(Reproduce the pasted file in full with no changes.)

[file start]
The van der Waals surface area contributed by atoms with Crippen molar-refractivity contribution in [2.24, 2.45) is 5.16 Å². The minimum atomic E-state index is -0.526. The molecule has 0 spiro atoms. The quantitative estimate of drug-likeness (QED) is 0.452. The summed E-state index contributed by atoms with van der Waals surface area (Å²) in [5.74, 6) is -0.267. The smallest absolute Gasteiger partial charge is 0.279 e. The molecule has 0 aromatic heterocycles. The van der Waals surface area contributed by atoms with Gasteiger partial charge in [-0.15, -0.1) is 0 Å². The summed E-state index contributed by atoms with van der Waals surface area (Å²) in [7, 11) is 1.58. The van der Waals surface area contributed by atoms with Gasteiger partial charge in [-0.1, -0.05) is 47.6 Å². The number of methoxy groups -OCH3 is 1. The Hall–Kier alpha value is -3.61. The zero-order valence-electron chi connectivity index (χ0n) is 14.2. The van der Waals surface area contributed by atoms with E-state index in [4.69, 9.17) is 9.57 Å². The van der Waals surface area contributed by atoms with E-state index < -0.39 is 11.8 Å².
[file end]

The van der Waals surface area contributed by atoms with Crippen molar-refractivity contribution in [2.24, 2.45) is 5.16 Å². The minimum atomic E-state index is -0.526. The molecule has 0 spiro atoms. The quantitative estimate of drug-likeness (QED) is 0.452. The summed E-state index contributed by atoms with van der Waals surface area (Å²) in [5.74, 6) is -0.267. The smallest absolute Gasteiger partial charge is 0.279 e. The molecule has 0 aromatic heterocycles. The van der Waals surface area contributed by atoms with Gasteiger partial charge in [-0.15, -0.1) is 0 Å². The summed E-state index contributed by atoms with van der Waals surface area (Å²) in [7, 11) is 1.58. The van der Waals surface area contributed by atoms with Gasteiger partial charge in [-0.1, -0.05) is 47.6 Å². The number of methoxy groups -OCH3 is 1. The Hall–Kier alpha value is -3.61. The zero-order valence-electron chi connectivity index (χ0n) is 14.2. The van der Waals surface area contributed by atoms with E-state index in [4.69, 9.17) is 9.57 Å². The van der Waals surface area contributed by atoms with E-state index < -0.39 is 11.8 Å².